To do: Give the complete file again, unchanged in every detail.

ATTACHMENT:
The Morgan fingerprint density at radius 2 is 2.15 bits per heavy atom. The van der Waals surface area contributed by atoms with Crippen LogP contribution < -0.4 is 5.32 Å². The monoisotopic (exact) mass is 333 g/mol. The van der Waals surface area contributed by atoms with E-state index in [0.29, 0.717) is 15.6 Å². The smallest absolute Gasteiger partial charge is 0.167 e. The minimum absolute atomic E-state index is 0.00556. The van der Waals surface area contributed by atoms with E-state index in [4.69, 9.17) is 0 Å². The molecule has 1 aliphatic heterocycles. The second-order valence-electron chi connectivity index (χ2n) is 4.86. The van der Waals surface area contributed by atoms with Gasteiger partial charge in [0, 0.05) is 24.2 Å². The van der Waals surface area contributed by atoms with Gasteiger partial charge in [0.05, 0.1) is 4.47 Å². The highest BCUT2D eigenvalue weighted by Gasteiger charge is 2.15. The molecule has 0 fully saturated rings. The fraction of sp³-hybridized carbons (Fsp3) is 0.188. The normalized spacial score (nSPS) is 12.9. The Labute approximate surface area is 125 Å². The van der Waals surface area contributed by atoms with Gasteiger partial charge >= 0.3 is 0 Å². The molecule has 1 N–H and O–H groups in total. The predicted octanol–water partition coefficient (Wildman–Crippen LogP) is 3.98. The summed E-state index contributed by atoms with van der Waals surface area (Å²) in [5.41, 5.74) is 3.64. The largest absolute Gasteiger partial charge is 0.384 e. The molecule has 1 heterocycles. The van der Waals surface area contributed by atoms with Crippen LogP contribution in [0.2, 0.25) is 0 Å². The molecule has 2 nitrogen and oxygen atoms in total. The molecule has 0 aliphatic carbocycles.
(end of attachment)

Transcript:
The Morgan fingerprint density at radius 2 is 2.15 bits per heavy atom. The van der Waals surface area contributed by atoms with Crippen LogP contribution < -0.4 is 5.32 Å². The monoisotopic (exact) mass is 333 g/mol. The van der Waals surface area contributed by atoms with E-state index in [0.29, 0.717) is 15.6 Å². The smallest absolute Gasteiger partial charge is 0.167 e. The minimum absolute atomic E-state index is 0.00556. The van der Waals surface area contributed by atoms with E-state index in [4.69, 9.17) is 0 Å². The molecule has 1 aliphatic heterocycles. The second-order valence-electron chi connectivity index (χ2n) is 4.86. The van der Waals surface area contributed by atoms with Gasteiger partial charge in [0, 0.05) is 24.2 Å². The van der Waals surface area contributed by atoms with Gasteiger partial charge in [0.05, 0.1) is 4.47 Å². The highest BCUT2D eigenvalue weighted by Gasteiger charge is 2.15. The molecule has 0 fully saturated rings. The fraction of sp³-hybridized carbons (Fsp3) is 0.188. The normalized spacial score (nSPS) is 12.9. The Labute approximate surface area is 125 Å². The van der Waals surface area contributed by atoms with Gasteiger partial charge >= 0.3 is 0 Å². The molecule has 1 N–H and O–H groups in total. The predicted octanol–water partition coefficient (Wildman–Crippen LogP) is 3.98. The summed E-state index contributed by atoms with van der Waals surface area (Å²) in [5.41, 5.74) is 3.64. The largest absolute Gasteiger partial charge is 0.384 e. The molecule has 1 heterocycles. The van der Waals surface area contributed by atoms with Crippen LogP contribution in [0.2, 0.25) is 0 Å². The molecule has 2 nitrogen and oxygen atoms in total. The molecule has 0 aliphatic carbocycles.